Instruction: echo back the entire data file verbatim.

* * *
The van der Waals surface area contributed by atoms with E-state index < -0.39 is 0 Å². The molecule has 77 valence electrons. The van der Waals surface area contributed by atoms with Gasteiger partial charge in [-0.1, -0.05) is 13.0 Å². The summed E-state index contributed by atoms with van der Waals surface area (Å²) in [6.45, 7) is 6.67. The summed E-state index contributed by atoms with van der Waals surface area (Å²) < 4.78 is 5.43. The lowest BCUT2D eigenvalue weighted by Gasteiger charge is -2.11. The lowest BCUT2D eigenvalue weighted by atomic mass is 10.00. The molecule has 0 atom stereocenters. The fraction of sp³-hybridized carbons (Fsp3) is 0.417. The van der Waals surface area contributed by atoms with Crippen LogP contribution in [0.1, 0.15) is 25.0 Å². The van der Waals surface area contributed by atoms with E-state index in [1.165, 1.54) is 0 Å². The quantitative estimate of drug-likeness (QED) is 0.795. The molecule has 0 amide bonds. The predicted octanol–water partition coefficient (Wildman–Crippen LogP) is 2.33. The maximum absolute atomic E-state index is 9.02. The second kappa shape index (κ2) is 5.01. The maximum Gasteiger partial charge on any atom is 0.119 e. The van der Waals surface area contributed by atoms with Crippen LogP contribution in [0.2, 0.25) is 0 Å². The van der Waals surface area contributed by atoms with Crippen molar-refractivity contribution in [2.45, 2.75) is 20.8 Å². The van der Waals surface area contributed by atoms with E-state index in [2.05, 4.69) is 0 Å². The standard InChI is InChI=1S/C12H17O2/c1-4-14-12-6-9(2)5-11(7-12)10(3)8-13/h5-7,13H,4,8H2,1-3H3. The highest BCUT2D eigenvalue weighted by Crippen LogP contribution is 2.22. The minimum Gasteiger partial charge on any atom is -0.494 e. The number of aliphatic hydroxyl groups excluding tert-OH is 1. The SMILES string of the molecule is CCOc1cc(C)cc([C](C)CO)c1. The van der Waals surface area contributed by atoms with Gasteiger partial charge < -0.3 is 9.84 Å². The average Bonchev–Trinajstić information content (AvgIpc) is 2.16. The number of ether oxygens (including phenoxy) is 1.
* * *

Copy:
The van der Waals surface area contributed by atoms with E-state index < -0.39 is 0 Å². The molecule has 77 valence electrons. The van der Waals surface area contributed by atoms with Gasteiger partial charge in [-0.1, -0.05) is 13.0 Å². The summed E-state index contributed by atoms with van der Waals surface area (Å²) in [6.45, 7) is 6.67. The summed E-state index contributed by atoms with van der Waals surface area (Å²) < 4.78 is 5.43. The lowest BCUT2D eigenvalue weighted by Gasteiger charge is -2.11. The lowest BCUT2D eigenvalue weighted by atomic mass is 10.00. The molecule has 0 atom stereocenters. The fraction of sp³-hybridized carbons (Fsp3) is 0.417. The van der Waals surface area contributed by atoms with Crippen LogP contribution in [0.1, 0.15) is 25.0 Å². The van der Waals surface area contributed by atoms with E-state index in [1.165, 1.54) is 0 Å². The quantitative estimate of drug-likeness (QED) is 0.795. The molecule has 0 amide bonds. The predicted octanol–water partition coefficient (Wildman–Crippen LogP) is 2.33. The maximum absolute atomic E-state index is 9.02. The second kappa shape index (κ2) is 5.01. The maximum Gasteiger partial charge on any atom is 0.119 e. The van der Waals surface area contributed by atoms with Crippen LogP contribution in [0.2, 0.25) is 0 Å². The van der Waals surface area contributed by atoms with Crippen molar-refractivity contribution in [2.45, 2.75) is 20.8 Å². The van der Waals surface area contributed by atoms with E-state index in [2.05, 4.69) is 0 Å². The standard InChI is InChI=1S/C12H17O2/c1-4-14-12-6-9(2)5-11(7-12)10(3)8-13/h5-7,13H,4,8H2,1-3H3. The highest BCUT2D eigenvalue weighted by Crippen LogP contribution is 2.22. The minimum Gasteiger partial charge on any atom is -0.494 e. The number of aliphatic hydroxyl groups excluding tert-OH is 1. The SMILES string of the molecule is CCOc1cc(C)cc([C](C)CO)c1. The van der Waals surface area contributed by atoms with Gasteiger partial charge < -0.3 is 9.84 Å². The average Bonchev–Trinajstić information content (AvgIpc) is 2.16. The number of ether oxygens (including phenoxy) is 1.